Treatments for Anxiety Disorder

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Millions of people suffer from one type of nervous illness or another.  It is in no way shameful to become inflicted with this terrible, yet common sickness.  Sometimes, in the early stages of a nervous illness, the sufferer will be bewildered and not understanding of the signs and symptoms of anxiety panic disorder and will wonder what kind of malady is disrupting his life.

This article will explain some of the more familiar manifestations of anxiety because recognizing these symptoms is the first step to controlling this illness.

It starts with a little fear

It is common for a person to experience some anxiety in certain situations.  Sometimes, this anxiety comes from some relatively normal phobia such as fear of flying or claustrophobia brought on by being in small spaces such as an elevator.  Though such phobias may have to be dealt with at some time, they are often relatively benign when they don't interfere with a person's lifestyle to a great degree.

It is when a person becomes concerned with the sensations their phobia has caused and starts to become fearful, and sometimes even obsessed over the likelihood of these anxieties returning, he starts to bring his somewhat normal fear into the realm of an anxiety disorder.  It is in short, ones fear of fear that leads normal anxiety to full-blown anxiety disorder.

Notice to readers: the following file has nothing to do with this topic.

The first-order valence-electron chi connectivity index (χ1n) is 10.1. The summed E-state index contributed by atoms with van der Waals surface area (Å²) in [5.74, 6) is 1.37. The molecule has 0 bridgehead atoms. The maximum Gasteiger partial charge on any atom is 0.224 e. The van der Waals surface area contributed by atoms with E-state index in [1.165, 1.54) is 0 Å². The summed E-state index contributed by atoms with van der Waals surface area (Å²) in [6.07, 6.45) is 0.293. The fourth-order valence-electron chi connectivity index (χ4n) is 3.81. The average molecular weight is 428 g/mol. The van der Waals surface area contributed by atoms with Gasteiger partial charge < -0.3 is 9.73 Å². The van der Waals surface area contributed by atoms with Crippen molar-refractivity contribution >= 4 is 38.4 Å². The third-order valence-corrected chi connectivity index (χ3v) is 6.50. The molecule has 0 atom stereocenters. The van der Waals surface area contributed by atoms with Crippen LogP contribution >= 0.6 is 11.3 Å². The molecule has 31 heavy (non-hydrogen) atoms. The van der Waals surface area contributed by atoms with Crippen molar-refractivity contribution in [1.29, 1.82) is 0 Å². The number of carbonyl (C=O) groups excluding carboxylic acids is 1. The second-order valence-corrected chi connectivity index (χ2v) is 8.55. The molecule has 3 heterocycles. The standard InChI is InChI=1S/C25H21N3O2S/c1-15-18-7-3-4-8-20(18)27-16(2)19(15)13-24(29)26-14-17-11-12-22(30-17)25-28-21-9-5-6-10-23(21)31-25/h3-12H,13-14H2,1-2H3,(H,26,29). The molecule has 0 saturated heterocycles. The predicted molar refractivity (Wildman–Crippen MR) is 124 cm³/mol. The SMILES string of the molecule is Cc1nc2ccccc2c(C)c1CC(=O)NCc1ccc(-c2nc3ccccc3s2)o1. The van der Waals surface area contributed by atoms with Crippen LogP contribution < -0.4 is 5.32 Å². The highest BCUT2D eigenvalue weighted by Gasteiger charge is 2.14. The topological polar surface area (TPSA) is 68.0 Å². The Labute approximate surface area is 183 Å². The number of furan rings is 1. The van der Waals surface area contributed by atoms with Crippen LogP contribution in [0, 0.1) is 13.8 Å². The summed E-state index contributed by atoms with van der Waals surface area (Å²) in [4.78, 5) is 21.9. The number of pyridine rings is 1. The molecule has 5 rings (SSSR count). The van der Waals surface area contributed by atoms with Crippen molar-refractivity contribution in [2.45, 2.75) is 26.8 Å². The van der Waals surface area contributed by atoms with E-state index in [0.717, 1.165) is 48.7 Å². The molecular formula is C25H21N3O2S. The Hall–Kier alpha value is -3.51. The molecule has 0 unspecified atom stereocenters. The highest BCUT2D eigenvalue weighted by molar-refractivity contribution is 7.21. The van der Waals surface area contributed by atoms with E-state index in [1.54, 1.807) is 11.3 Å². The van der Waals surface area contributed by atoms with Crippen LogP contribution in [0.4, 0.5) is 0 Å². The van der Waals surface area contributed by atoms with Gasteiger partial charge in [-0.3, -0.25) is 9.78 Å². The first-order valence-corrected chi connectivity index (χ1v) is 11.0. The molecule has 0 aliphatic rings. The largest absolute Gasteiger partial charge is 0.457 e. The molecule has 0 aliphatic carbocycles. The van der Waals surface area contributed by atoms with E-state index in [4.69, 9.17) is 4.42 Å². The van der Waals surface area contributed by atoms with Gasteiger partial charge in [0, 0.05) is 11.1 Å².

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Anxiety panic disorder sufferers often believe they are having a heart attack because they are experiencing a heavy or rapid, thumping heartbeat.  Though anyone fearing a heart attack should have a medical professional check him out, he will usually find out his heart is fine.  The adrenaline being secreted through an anxious person's body because of his fear makes him feel these disconcerting sensations in the area of the heart.

Those who are experiencing anxiety often complain about a lump in the throat and even an inability to swallow.  Again adrenaline and the tightening of the muscles in the area of the throat can cause this.

Sometimes people even complain about blurred vision when they are anxious.  This blurred vision has been described as seeing everything like it is on an old film.  Again this and many more upsetting sensations are often brought on by nothing more than an overdose of adrenaline being pumped through the bloodstream.

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These sensations, though they feel awful to the anxious person, are medically insignificant.  However, when an anxious person doesn't understand this, he is likely to become very concerned about them.  This concern causes him to try harder to stave them off and it is this trying that pumps more adrenaline through the system.

At some point, as the adrenaline continues to flow and the fear of the sensations the adrenaline is bringing on continues to pour more adrenaline throughout the system, the anxious person will experience a full fledged panic attack.

This where anxiety panic disorder begins.  However, this condition is quite treatable.  The fear-adrenaline-fear cycle can be unwound and it is this unwinding which is the key to losing anxiety.